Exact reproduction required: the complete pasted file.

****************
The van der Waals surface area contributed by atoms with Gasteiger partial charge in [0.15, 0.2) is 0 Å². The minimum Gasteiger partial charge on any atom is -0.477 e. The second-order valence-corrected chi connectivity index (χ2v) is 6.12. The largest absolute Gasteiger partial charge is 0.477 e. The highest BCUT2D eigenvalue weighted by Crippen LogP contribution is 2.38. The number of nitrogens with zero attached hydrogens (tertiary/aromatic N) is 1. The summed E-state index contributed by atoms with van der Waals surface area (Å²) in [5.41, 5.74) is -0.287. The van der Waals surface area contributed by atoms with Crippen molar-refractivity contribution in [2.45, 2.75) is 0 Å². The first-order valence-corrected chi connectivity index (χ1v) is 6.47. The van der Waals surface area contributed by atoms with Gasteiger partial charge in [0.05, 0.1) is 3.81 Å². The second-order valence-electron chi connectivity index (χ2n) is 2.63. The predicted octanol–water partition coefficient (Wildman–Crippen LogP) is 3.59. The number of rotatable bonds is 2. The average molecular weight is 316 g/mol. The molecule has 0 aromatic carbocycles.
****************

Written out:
The van der Waals surface area contributed by atoms with Gasteiger partial charge in [0.15, 0.2) is 0 Å². The minimum Gasteiger partial charge on any atom is -0.477 e. The second-order valence-corrected chi connectivity index (χ2v) is 6.12. The largest absolute Gasteiger partial charge is 0.477 e. The highest BCUT2D eigenvalue weighted by Crippen LogP contribution is 2.38. The number of nitrogens with zero attached hydrogens (tertiary/aromatic N) is 1. The summed E-state index contributed by atoms with van der Waals surface area (Å²) in [5.41, 5.74) is -0.287. The van der Waals surface area contributed by atoms with Crippen molar-refractivity contribution in [2.45, 2.75) is 0 Å². The first-order valence-corrected chi connectivity index (χ1v) is 6.47. The van der Waals surface area contributed by atoms with Gasteiger partial charge in [0.05, 0.1) is 3.81 Å². The second-order valence-electron chi connectivity index (χ2n) is 2.63. The predicted octanol–water partition coefficient (Wildman–Crippen LogP) is 3.59. The number of rotatable bonds is 2. The average molecular weight is 316 g/mol. The molecule has 0 aromatic carbocycles.